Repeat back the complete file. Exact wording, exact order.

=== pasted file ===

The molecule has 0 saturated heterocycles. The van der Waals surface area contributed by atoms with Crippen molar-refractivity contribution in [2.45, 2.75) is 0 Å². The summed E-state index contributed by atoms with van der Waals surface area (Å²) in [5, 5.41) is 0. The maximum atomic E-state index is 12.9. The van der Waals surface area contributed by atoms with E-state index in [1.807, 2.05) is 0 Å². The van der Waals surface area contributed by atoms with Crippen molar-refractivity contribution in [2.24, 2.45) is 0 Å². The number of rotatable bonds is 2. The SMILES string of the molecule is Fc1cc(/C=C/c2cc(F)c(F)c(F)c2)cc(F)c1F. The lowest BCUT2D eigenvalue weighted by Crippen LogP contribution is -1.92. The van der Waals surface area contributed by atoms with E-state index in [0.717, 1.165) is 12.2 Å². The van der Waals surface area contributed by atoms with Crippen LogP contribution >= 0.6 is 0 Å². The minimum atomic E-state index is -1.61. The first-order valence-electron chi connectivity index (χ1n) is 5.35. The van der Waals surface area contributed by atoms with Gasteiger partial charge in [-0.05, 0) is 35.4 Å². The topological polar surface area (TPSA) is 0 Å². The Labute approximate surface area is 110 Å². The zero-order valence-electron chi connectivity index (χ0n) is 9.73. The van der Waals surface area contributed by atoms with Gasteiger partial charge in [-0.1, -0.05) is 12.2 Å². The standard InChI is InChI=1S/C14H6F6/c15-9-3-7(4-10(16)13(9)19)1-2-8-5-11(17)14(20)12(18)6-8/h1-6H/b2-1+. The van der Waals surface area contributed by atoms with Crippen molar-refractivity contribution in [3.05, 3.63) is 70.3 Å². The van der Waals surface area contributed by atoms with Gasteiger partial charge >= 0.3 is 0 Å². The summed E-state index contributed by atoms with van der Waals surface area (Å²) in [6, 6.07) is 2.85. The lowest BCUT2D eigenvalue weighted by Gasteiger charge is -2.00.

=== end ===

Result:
The molecule has 0 saturated heterocycles. The van der Waals surface area contributed by atoms with Crippen molar-refractivity contribution in [2.45, 2.75) is 0 Å². The summed E-state index contributed by atoms with van der Waals surface area (Å²) in [5, 5.41) is 0. The maximum atomic E-state index is 12.9. The van der Waals surface area contributed by atoms with E-state index in [1.807, 2.05) is 0 Å². The van der Waals surface area contributed by atoms with Crippen molar-refractivity contribution in [2.24, 2.45) is 0 Å². The number of rotatable bonds is 2. The SMILES string of the molecule is Fc1cc(/C=C/c2cc(F)c(F)c(F)c2)cc(F)c1F. The lowest BCUT2D eigenvalue weighted by Crippen LogP contribution is -1.92. The van der Waals surface area contributed by atoms with E-state index in [0.717, 1.165) is 12.2 Å². The van der Waals surface area contributed by atoms with Crippen LogP contribution >= 0.6 is 0 Å². The minimum atomic E-state index is -1.61. The first-order valence-electron chi connectivity index (χ1n) is 5.35. The van der Waals surface area contributed by atoms with Gasteiger partial charge in [-0.05, 0) is 35.4 Å². The topological polar surface area (TPSA) is 0 Å². The Labute approximate surface area is 110 Å². The zero-order valence-electron chi connectivity index (χ0n) is 9.73. The van der Waals surface area contributed by atoms with Gasteiger partial charge in [-0.1, -0.05) is 12.2 Å². The standard InChI is InChI=1S/C14H6F6/c15-9-3-7(4-10(16)13(9)19)1-2-8-5-11(17)14(20)12(18)6-8/h1-6H/b2-1+. The van der Waals surface area contributed by atoms with Crippen molar-refractivity contribution in [3.05, 3.63) is 70.3 Å². The van der Waals surface area contributed by atoms with Gasteiger partial charge >= 0.3 is 0 Å². The summed E-state index contributed by atoms with van der Waals surface area (Å²) in [6, 6.07) is 2.85. The lowest BCUT2D eigenvalue weighted by Gasteiger charge is -2.00.